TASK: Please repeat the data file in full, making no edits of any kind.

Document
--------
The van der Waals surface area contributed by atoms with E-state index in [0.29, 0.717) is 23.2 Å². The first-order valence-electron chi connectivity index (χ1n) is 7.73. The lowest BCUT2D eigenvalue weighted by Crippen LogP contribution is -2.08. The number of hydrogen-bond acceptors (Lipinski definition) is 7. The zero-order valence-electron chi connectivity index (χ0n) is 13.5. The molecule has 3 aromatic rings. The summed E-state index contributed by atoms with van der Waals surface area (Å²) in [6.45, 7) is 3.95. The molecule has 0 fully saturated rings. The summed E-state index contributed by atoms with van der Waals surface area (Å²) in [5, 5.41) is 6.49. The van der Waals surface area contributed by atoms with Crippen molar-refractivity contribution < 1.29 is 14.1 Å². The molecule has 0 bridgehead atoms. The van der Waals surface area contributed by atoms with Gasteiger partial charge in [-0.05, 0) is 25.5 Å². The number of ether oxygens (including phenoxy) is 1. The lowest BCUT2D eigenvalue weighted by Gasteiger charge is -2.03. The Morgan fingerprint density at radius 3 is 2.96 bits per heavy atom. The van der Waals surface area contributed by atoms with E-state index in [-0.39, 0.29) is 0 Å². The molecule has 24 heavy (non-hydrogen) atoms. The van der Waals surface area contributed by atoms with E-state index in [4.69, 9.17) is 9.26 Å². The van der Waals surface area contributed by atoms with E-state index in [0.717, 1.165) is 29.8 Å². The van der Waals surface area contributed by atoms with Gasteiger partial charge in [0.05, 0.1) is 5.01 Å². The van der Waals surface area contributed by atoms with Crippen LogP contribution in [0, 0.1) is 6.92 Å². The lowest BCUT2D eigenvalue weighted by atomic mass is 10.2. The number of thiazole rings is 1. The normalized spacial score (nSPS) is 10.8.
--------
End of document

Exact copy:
The van der Waals surface area contributed by atoms with E-state index in [0.29, 0.717) is 23.2 Å². The first-order valence-electron chi connectivity index (χ1n) is 7.73. The lowest BCUT2D eigenvalue weighted by Crippen LogP contribution is -2.08. The number of hydrogen-bond acceptors (Lipinski definition) is 7. The zero-order valence-electron chi connectivity index (χ0n) is 13.5. The molecule has 3 aromatic rings. The summed E-state index contributed by atoms with van der Waals surface area (Å²) in [6.45, 7) is 3.95. The molecule has 0 fully saturated rings. The summed E-state index contributed by atoms with van der Waals surface area (Å²) in [5, 5.41) is 6.49. The van der Waals surface area contributed by atoms with Crippen molar-refractivity contribution < 1.29 is 14.1 Å². The molecule has 0 bridgehead atoms. The van der Waals surface area contributed by atoms with Gasteiger partial charge in [-0.05, 0) is 25.5 Å². The number of ether oxygens (including phenoxy) is 1. The lowest BCUT2D eigenvalue weighted by Gasteiger charge is -2.03. The Morgan fingerprint density at radius 3 is 2.96 bits per heavy atom. The van der Waals surface area contributed by atoms with E-state index in [-0.39, 0.29) is 0 Å². The molecule has 24 heavy (non-hydrogen) atoms. The van der Waals surface area contributed by atoms with E-state index in [4.69, 9.17) is 9.26 Å². The van der Waals surface area contributed by atoms with E-state index in [0.717, 1.165) is 29.8 Å². The van der Waals surface area contributed by atoms with Gasteiger partial charge in [0.05, 0.1) is 5.01 Å². The van der Waals surface area contributed by atoms with Crippen LogP contribution in [0, 0.1) is 6.92 Å². The lowest BCUT2D eigenvalue weighted by atomic mass is 10.2. The number of thiazole rings is 1. The normalized spacial score (nSPS) is 10.8.